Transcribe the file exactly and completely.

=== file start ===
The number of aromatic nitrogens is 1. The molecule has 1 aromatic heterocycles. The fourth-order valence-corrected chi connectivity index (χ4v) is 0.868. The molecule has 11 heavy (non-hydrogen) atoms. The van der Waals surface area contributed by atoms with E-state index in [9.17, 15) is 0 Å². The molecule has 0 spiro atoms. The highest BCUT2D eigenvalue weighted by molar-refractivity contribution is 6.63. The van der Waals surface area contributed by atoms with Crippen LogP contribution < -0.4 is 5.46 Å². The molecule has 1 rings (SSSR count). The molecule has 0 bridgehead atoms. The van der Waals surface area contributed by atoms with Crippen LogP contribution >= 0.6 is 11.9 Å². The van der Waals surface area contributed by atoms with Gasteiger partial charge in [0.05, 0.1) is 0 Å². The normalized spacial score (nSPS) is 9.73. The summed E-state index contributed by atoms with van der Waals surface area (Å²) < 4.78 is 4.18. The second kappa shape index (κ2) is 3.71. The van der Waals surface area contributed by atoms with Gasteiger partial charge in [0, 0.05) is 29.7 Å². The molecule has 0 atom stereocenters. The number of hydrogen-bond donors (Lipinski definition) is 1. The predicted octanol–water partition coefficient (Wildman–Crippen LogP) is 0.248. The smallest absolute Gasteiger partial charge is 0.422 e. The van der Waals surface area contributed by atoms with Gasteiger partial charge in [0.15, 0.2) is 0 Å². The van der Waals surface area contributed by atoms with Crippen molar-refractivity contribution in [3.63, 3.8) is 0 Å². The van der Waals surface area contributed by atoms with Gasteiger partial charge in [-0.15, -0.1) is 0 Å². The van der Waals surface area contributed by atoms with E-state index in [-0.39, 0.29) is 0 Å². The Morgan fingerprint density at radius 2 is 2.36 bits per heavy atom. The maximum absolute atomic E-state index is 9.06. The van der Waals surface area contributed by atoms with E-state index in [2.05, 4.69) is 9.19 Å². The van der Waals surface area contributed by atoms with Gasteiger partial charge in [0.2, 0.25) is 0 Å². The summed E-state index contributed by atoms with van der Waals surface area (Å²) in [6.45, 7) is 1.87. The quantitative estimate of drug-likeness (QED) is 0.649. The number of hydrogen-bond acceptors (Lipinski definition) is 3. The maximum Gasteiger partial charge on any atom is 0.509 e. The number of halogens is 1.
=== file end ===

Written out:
The number of aromatic nitrogens is 1. The molecule has 1 aromatic heterocycles. The fourth-order valence-corrected chi connectivity index (χ4v) is 0.868. The molecule has 11 heavy (non-hydrogen) atoms. The van der Waals surface area contributed by atoms with E-state index in [9.17, 15) is 0 Å². The molecule has 0 spiro atoms. The highest BCUT2D eigenvalue weighted by molar-refractivity contribution is 6.63. The van der Waals surface area contributed by atoms with Crippen LogP contribution < -0.4 is 5.46 Å². The molecule has 1 rings (SSSR count). The molecule has 0 bridgehead atoms. The van der Waals surface area contributed by atoms with Crippen LogP contribution >= 0.6 is 11.9 Å². The van der Waals surface area contributed by atoms with Gasteiger partial charge in [0.05, 0.1) is 0 Å². The normalized spacial score (nSPS) is 9.73. The summed E-state index contributed by atoms with van der Waals surface area (Å²) < 4.78 is 4.18. The second kappa shape index (κ2) is 3.71. The van der Waals surface area contributed by atoms with Gasteiger partial charge in [0, 0.05) is 29.7 Å². The molecule has 0 atom stereocenters. The number of hydrogen-bond donors (Lipinski definition) is 1. The predicted octanol–water partition coefficient (Wildman–Crippen LogP) is 0.248. The smallest absolute Gasteiger partial charge is 0.422 e. The van der Waals surface area contributed by atoms with Gasteiger partial charge in [0.15, 0.2) is 0 Å². The van der Waals surface area contributed by atoms with Crippen molar-refractivity contribution in [3.63, 3.8) is 0 Å². The van der Waals surface area contributed by atoms with Gasteiger partial charge in [-0.15, -0.1) is 0 Å². The van der Waals surface area contributed by atoms with E-state index in [-0.39, 0.29) is 0 Å². The Morgan fingerprint density at radius 2 is 2.36 bits per heavy atom. The maximum absolute atomic E-state index is 9.06. The van der Waals surface area contributed by atoms with E-state index in [2.05, 4.69) is 9.19 Å². The van der Waals surface area contributed by atoms with Gasteiger partial charge in [0.2, 0.25) is 0 Å². The summed E-state index contributed by atoms with van der Waals surface area (Å²) in [6.45, 7) is 1.87. The quantitative estimate of drug-likeness (QED) is 0.649. The number of hydrogen-bond acceptors (Lipinski definition) is 3. The maximum Gasteiger partial charge on any atom is 0.509 e. The number of halogens is 1.